ATLANTA (AP) – A severe storm ripped through downtown Atlanta on Friday night, damaging skyscrapers, hotels and two major sports arenas filled with thousands of pro and college basketball fans.

National Weather Service officials were unsure if a tornado had touched down, but wind was clocked at up to 60 mph as the storm moved through the city.

Numerous windows were broken at CNN Center.

At the Georgia Dome, where Mississippi State was playing the University of Alabama in a Southeastern Tournament basketball game, catwalks swayed and insulation fell from the roof, sending fans fleeing toward the exits and the teams to their locker rooms.

The game resumed after a delay of about an hour.

It wasn’t immediately known if a tornado struck the 16-year-old building, though a roaring noise was heard inside as the storm moved through downtown Atlanta.

“I thought it was a tornado or a terrorist attack,” said Mississippi State guard Ben Hansbrough, who was guarding Alabama’s Mykal Riley when a rumbling noise was heard from above.

Both teams stopped and looked toward the Teflon-coated Fiberglas fabric roof, which is designed to flex slightly during high wind, but was rippling heavily in the storm, much like waves rolling toward the shore.

Those who remained at their seats looked anxiously toward the roof. The game was stopped with Mississippi State leading 64-61 with 2:11 left in overtime.

Several fans and at least one reporter on press row said metal bolts and washers fell from the ceiling, though there were no immediate reports of injuries. A pipe ripped a hole in the roof.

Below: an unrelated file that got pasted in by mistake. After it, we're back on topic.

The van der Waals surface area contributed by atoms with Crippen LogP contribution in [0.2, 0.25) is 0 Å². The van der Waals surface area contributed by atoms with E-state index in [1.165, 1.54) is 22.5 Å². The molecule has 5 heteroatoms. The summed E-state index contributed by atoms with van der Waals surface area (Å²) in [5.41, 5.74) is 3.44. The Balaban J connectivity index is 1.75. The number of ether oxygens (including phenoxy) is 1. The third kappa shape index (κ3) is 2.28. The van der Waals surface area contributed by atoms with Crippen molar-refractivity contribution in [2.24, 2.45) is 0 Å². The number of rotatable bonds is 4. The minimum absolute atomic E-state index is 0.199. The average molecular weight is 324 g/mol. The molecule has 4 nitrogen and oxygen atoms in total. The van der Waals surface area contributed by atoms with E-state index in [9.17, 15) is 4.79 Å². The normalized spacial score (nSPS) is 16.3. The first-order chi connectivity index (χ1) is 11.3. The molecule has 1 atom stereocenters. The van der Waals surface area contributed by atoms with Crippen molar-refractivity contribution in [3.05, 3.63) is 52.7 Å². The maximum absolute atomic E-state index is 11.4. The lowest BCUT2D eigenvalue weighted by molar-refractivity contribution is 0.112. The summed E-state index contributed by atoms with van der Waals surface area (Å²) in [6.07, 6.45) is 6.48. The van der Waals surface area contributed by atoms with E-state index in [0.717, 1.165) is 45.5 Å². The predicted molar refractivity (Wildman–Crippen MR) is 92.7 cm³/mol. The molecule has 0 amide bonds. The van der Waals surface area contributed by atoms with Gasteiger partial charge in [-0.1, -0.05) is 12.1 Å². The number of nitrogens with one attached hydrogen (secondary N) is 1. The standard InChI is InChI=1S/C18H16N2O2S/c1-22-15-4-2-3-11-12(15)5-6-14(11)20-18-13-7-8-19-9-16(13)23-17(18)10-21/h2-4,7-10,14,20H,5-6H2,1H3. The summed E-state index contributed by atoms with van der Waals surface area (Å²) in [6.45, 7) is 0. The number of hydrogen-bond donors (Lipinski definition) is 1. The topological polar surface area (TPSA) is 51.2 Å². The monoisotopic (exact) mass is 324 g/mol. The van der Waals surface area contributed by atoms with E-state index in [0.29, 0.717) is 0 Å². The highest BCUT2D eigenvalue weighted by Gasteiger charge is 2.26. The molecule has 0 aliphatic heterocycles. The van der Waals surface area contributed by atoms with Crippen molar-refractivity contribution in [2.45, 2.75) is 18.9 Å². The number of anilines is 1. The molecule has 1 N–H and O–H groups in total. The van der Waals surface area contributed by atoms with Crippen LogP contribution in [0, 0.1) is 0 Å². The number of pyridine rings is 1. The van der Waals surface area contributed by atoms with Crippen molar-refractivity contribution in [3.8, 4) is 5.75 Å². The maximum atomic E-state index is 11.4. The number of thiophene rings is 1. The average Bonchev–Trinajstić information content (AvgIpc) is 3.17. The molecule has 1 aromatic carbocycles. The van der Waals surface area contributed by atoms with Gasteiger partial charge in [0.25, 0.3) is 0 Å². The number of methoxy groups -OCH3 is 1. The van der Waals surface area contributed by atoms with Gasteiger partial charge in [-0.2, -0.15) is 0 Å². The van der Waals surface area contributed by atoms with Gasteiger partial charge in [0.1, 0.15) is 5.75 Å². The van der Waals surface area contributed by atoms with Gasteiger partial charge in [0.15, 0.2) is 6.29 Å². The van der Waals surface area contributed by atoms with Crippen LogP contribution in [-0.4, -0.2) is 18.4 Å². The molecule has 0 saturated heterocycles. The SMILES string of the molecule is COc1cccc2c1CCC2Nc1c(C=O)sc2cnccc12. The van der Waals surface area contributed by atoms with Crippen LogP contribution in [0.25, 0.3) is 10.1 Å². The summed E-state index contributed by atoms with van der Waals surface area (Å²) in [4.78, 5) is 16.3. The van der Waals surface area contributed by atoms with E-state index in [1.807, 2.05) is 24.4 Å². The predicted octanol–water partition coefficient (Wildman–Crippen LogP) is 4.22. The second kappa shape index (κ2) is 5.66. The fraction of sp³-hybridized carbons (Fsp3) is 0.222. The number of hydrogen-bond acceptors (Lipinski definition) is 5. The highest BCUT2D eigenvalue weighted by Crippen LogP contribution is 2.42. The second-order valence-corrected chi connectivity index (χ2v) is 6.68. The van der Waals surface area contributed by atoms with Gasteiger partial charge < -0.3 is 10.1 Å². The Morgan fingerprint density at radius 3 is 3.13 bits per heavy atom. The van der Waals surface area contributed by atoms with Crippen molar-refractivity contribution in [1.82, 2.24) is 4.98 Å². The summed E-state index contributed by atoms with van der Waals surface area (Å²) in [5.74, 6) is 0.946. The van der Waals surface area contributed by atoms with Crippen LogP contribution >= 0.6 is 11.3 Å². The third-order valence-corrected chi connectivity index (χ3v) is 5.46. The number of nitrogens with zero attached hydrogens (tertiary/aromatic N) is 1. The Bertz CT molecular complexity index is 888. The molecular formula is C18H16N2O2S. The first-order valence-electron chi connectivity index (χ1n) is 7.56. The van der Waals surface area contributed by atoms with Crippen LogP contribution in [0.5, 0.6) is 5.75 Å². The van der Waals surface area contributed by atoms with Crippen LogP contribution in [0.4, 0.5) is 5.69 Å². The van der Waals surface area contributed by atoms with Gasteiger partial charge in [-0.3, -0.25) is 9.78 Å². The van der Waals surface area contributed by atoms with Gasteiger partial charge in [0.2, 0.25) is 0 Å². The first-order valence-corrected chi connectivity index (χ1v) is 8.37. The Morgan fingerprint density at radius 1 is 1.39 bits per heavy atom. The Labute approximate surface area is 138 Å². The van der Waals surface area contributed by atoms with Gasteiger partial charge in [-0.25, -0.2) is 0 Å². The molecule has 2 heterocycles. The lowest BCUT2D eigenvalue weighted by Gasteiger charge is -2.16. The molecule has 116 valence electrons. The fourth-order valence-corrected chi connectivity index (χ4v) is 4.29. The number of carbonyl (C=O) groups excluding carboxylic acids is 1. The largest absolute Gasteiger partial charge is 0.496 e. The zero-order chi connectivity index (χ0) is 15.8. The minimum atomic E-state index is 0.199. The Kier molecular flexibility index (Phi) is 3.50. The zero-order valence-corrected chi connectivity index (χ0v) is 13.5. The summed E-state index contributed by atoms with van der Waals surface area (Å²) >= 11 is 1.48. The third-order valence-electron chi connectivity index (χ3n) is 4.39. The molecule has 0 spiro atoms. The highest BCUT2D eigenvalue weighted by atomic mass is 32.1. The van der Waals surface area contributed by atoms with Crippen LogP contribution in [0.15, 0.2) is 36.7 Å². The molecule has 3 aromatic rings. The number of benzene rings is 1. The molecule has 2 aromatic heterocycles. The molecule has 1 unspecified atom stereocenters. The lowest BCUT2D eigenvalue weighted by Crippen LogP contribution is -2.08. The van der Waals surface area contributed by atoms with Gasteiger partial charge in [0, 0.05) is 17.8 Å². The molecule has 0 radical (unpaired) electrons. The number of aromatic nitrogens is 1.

There was also damage at nearby Philips Arena, where the Atlanta Hawks were playing the Los Angeles Clippers

Georgia Power Co. spokeswoman Consuela Monroe said about 10,000 customers had lost power in the Atlanta area.

Terrance Evans, 23, valet at Omni Hotel, which adjoins Philips arena, said he was standing outside and was about to park a car and took cover when the storm hit.

“It was crazy,” Evans said. “There was a lot of windows breaking and stuff falling. You would hear a big boom.”

Karone Edge, 23, were relaxing inside the waiting room of the Westin Hotel, also downtown, with two friends and saw debris flying by the window. After watching the glass shatter in front of him, he said everyone began to run, and he fell, scraping his arms and legs.

“I thought the building was falling like a terrorist attack,” said Edge, who was walking around with a bloodied sock.

AP-ES-03-14-08 2322EDT


Only subscribers are eligible to post comments. Please subscribe or to participate in the conversation. Here’s why.

Use the form below to reset your password. When you've submitted your account email, we will send an email with a reset code.